<em>The Wizard of Oz</em>&nbsp;at Casa Ma&ntilde;ana

Review: The Wizard of Oz | Casa Manana | Casa Manana Theatre

No Place Like Oz

At Casa Mañana Children's Theatre, The Wizard of Oz reminds us why this story is so beloved.

published Tuesday, April 23, 2019

Photo: Chip Tompkins
Molly Franco in The Wizard of Oz at Casa Mañana Children's Theatre

Fort Worth — Lions, and tigers, and bears…oh, my.

A girl from Kansas—and her little dog, too.

Does anyone not know what I’m talking about?

Big folks and little ones were singing in their seats at the opening-night performance of Casa Mañana Children's Theatre’s hummable, high-energy production of The Wizard of Oz. The audience knew these songs and wanted to show it, warbling along to “Over the Rainbow,” “Ding Dong! The Witch is Dead,” and “If I Only Had a Brain/Heart/Nerve.”

Casa made a smart choice in building their show around the iconic 1939 MGM movie musical. Oz is a treat for the eyes, ears, and heart—a nostalgic dance down the Yellow Brick Road for adults who grew up watching the film, and an engaging, kid-friendly introduction to L. Frank Baum’s quirky American fantasy.

Between the great songs and the wise-cracking ‘30s dialogue, the show almost sells itself. Harold Arlen’s melodies and E.Y. (“Yip”) Harburg’s lyrics are endlessly delightful. The harder you listen, the more they make you smile. Who can resist the Cowardly Lion’s simple dream of one day becoming brave:


But I could show my prowess

Be a lion, not a mowess

If I only had the nerve.


Arlen and Harburg were among the best songwriters of the 1930s, and Oz won them an Oscar. Together and separately, they wrote songs made famous by Ethel Waters, Judy Garland, Frank Sinatra and other stars: “It’s Only a Paper Moon,” “Brother, Can You Spare a Dime?,” “Stormy Weather,” “The Man That Got Away,” “That Old Black Magic.”

Director Joe Sturgeon and music director Vonda K. Bowling make the most of the show’s great song list, mixing child and adult voices into strong ensemble numbers, especially for a “Munchkinland” sequence that charmingly blends grown-up and child actors into a village of “little people.” (You’ll have to see the onstage magic for yourself; we won’t give it away.)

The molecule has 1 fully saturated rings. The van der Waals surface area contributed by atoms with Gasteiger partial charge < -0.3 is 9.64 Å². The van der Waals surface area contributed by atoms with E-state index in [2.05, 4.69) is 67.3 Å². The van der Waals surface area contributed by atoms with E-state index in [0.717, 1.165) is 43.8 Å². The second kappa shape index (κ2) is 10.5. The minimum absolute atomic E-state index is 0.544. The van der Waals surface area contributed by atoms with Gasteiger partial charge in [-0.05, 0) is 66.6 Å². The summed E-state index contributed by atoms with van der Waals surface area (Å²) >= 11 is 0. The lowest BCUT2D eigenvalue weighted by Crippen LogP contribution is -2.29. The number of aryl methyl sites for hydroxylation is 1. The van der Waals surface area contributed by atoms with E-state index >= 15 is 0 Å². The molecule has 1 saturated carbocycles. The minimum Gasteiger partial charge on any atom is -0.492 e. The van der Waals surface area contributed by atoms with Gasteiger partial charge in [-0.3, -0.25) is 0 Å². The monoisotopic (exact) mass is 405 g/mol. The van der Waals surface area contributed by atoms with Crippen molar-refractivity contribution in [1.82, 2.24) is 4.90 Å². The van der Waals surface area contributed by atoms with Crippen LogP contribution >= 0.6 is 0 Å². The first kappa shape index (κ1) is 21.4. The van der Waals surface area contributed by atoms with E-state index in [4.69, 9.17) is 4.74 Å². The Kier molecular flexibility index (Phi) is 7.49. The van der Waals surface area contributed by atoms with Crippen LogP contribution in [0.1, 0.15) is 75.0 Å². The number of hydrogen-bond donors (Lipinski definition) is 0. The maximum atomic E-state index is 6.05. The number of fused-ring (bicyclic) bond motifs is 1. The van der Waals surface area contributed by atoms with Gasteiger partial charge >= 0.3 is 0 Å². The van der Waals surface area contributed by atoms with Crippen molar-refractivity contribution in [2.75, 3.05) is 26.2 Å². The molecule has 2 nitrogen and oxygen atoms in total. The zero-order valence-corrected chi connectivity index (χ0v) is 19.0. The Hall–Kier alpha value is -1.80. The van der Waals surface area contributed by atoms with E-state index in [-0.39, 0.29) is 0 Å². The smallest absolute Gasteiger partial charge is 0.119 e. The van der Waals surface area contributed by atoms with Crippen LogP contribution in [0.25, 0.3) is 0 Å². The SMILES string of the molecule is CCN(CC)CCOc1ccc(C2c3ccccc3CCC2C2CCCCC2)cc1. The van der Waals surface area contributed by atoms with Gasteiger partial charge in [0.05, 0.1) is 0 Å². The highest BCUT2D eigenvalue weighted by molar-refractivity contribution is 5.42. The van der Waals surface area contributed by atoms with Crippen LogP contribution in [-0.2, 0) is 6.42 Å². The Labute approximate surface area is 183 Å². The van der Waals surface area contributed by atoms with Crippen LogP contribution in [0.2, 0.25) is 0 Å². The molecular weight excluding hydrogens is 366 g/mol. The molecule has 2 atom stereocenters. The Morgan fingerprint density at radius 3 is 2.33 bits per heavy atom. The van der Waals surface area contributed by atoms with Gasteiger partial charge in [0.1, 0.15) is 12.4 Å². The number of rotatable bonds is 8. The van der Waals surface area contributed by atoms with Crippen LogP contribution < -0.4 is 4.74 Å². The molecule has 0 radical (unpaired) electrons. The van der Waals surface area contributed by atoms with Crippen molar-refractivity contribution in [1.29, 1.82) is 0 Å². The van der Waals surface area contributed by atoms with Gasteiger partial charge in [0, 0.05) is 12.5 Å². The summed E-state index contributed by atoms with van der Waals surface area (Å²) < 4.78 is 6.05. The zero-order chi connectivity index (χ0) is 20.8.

Kids “oohed” over Brad Peterson’s eye-popping projections of Kansas twisters, flying houses, and angry wizards. (Kimberly Powers’ soft-hued barn wood set design makes a great screen for the changing scenery.) But the adults seemed impressed by the special effects too, and the “scary bits” (including plenty of boom-bang and flash from designers Eric Norris and David Neville) didn’t alarm the four- and five-year-olds around me. Oz has just enough shiver-factor to be fun.

Sturgeon’s casting is spot-on: Molly Franco brings a cheery confidence and a bright, strong voice to the role of Dorothy; her “Over the Rainbow” is a sweet and poignant start to the show. And Dorothy’s wingmen—Scarecrow, Tin Man, and Lion, each an amusing, distinct personality as portrayed by Kyle Igneczi, Aaron Jay Green, and James Chandler—are good company for a girl who’s off to see a wizard.

Igneczi’s rubber legs and wild twirls as the Scarecrow bring giggles and grins. Sandy dreadlocks spin under a battered top hat, and his checkered coat (costumes by the imaginative Tammy Spencer) has a hankie peeking from the pocket. In one of several small changes that add surprise and fun, the harmonizing Scarecrow shares his big number (“If I Only Had a Brain’) not just with Dorothy, but also a girl-group trio of feathery lady crows singing backup. Scarecrow’s instant, easy friendship with Dorothy is the heart-tugger of the show.